- Retail sales -0.3% m/m in Feb vs Reuters poll +0.6%
- GfK confidence indicator for March lowest since Nov 2020
- Economists say data is a test of things to come
- Easing of Omicron wave boosts clothing, fuel sales
LONDON, March 25 (Reuters) – Britons cut back on their shopping in February and consumer confidence levels tumbled this month as accelerating inflation cast a shadow over the world’s fifth-biggest economy, data released on Friday showed.
Retail sales volumes unexpectedly fell by 0.3% in February from January. Economists polled by Reuters had on average forecast a 0.6% monthly rise.
Excluding automotive fuel, which rose in price in February as tensions between Russia and Ukraine escalated, sales volumes fell by a sharper 0.7%.
Some of the fall was linked by the Office for National Statistics to stormy weather which kept some shoppers at home while the fading of the Omicron COVID-19 meant people returned to pubs and restaurants at expense of grocery retailers.
But rising prices meant the amount of money spent on food shopping rose, even as volumes fell.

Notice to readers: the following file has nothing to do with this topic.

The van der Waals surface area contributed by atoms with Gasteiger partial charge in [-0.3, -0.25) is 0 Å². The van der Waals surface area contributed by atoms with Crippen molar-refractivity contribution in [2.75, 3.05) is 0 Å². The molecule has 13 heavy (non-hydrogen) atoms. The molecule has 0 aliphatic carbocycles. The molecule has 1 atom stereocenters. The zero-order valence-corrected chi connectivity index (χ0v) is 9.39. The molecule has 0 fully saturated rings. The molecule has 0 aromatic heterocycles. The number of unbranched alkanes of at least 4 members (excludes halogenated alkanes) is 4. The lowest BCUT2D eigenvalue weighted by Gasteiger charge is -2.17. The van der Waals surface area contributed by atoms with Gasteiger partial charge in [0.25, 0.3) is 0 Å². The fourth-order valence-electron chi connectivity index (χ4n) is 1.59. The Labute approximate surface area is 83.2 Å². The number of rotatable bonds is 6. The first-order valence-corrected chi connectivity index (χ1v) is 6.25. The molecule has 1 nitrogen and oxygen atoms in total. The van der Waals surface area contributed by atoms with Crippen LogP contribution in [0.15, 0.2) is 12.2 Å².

Analysts said the data – combined with a drop in polling firm GfK’s measure of consumer confidence in March to levels last seen in November 2020 – was a taste of things to come as inflation climbs higher.
GfK’s gauge of personal finances for the coming year slumped to a joint record low, matched only by the reading in July 2008 when the global financial crisis was reaching a climax.
Inflation hit a 30-year high of 6.2% in February and the government’s budget watchdog this week forecast it will go close to 9% in late 2022, contributing to the biggest fall in living standards since at least the 1950s.
“Against that backdrop, it seems all but inevitable that households will continue to pare back spending in the coming month,” Bethany Beckett, an economist with Capital Economics, said.
Finance minister Rishi Sunak announced tax cuts this week that he said would help to ease the squeeze on households, but analysts said his plan did little to help those on lowest incomes.
There were some bright spots for retailers.
The easing of the coronavirus crisis, and the subsequent increase in people socialising and returning to workplaces, led to a 13% leap in clothing sales in February from January.
The share of online sales in value terms was its lowest since March 2020 at 27.8% but overall sales were 3.7% above their pre-coronavirus levels of February 2020.
Volumes of fuel bought surpassed their pre-pandemic levels for the first time, although the amount of money spent on fuel grew more quickly, reflecting the higher prices.
Compared with a year earlier, overall sales volumes were up by 7.0%, short of the 7.8% growth expected in the Reuters poll.